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The Berimbau

The Berimbau: Soul of Brazilian Music

Eric A. Galm
Copyright Date: 2010
Pages: 224
Stable URL: http://www.jstor.org/stable/j.ctt2tvfh4
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    The Berimbau
    Book Description:

    The Brazilianberimbau, a musical bow, is most commonly associated with the energetic martial art/dance/game ofcapoeira. This study explores the berimbau's stature from the 1950s to the present in diverse musical genres including bossa nova, samba-reggae, MPB (Popular Brazilian Music), electronic dance music, Brazilian art music, and more. Berimbau music spans oral and recorded historical traditions, connects Latin America to Africa, juxtaposes the sacred and profane, and unites nationally constructed notions of Brazilian identity across seemingly impenetrable barriers.

    The Berimbau: Soul of Brazilian Musicis the first work that considers the berimbau beyond the context of capoeira, and explores the bow's emergence as a national symbol. Throughout, this book engages and analyzes intersections of musical traditions in the Black Atlantic, North American popular music, and the rise of global jazz. This book is an accessible introduction to Brazilian music for musicians, Latin American scholars, capoeira practitioners, and other people who are interested in Brazil's music and culture.

    eISBN: 978-1-60473-406-5
    Subjects: Music
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Table of Contents

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  1. Front Matter (pp. i-iv)
  2. Table of Contents (pp. v-vi)
  3. Acknowledgments (pp. vii-x)
  4. A Note Regarding Musical Transcriptions (pp. xi-2)
  5. Introduction (pp. 3-18)

    A young woman was on her way to her first trip to Brazil. She had developed a fascination for Brazilian music and culture in her hometown in the United States, and wanted to learn more. It started when she was in a city park, and saw two dancers engaged in a conversation of free-flowing movement. She later learned that this was calledcapoeira, and it was set to the sounds of singing, hand clapping, and musical instruments, including something that looked like a bow, called aberimbau. Perhaps many years ago, this may have been associated with a hunter’s bow,...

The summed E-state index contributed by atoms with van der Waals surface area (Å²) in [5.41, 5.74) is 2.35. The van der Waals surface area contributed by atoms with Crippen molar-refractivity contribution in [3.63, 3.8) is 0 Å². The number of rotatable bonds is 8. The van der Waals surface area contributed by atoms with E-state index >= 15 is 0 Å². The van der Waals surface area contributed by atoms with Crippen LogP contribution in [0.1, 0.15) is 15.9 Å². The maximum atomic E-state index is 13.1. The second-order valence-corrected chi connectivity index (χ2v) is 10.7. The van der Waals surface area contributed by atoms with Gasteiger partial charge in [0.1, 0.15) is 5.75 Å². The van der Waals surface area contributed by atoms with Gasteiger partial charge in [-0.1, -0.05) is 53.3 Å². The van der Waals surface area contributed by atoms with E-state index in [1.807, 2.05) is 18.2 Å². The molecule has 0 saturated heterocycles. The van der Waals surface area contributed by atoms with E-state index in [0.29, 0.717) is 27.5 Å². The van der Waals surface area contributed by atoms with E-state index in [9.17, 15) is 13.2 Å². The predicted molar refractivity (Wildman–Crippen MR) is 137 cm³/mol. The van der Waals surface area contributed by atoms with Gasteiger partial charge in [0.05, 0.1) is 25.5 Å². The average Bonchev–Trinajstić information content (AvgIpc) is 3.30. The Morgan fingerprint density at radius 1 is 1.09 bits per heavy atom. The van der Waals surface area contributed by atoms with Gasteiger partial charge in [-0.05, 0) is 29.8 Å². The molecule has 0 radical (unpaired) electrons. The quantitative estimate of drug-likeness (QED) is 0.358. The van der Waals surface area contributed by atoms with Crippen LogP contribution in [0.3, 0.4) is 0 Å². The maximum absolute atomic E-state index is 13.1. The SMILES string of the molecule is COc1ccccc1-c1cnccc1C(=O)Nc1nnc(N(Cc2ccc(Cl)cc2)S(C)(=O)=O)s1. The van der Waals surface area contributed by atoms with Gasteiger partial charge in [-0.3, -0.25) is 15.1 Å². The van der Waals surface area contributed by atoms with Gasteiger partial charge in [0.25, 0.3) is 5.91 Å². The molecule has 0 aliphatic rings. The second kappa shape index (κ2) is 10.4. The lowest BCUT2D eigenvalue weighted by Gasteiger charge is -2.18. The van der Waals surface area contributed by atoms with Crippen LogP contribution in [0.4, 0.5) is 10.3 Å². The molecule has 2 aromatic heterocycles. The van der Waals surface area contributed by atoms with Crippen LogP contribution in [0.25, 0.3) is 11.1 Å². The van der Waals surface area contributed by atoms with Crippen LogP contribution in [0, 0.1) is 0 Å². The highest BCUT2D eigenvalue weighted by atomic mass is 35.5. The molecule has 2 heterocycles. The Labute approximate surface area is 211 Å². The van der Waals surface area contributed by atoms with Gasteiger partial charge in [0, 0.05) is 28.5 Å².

6. Chapter 1 Historical Connections and the Emergence of a National Symbol (pp. 19-33)

    Descriptions of theberimbau de barrigain colonial Brazilian life were a favorite subject of foreign travelers to Brazil, beginning in the early 1800s.¹ Musical bows appeared in marketplaces and were played exclusively by black street vendors and beggars until the 1888 abolition of slavery. Unique African-derived musical instruments were employed with the intention to increase sales; instruments such as musical bows functioned as novelties and had an exotic appeal at a relatively early stage in Brazilian history.

    European chroniclers who traveled to Brazil were frequently enchanted by the sounds that emerged from the berimbau. They captured its various physical...

  7. Chapter 2 Theme and Variations: Tracing a Musical Motif from Bossa Nova to the 1990s (pp. 34-64)

    Brazilian popular music composers began to search for a national voice drawing from traditional genres during two distinct periods. (See related discussion in chapter 5 regarding the search for a national voice prior to the 1950s.) The first phase took place with the rise of bossa nova music in the late 1950s and early 1960s, when composers started incorporating elements of Brazilian folklore into their jazz-influenced works. The second phase can be seen in public popular song festivals that were initially designed to promote tourism and that were sponsored by the military dictatorship from October 1966 until the early 1970s,...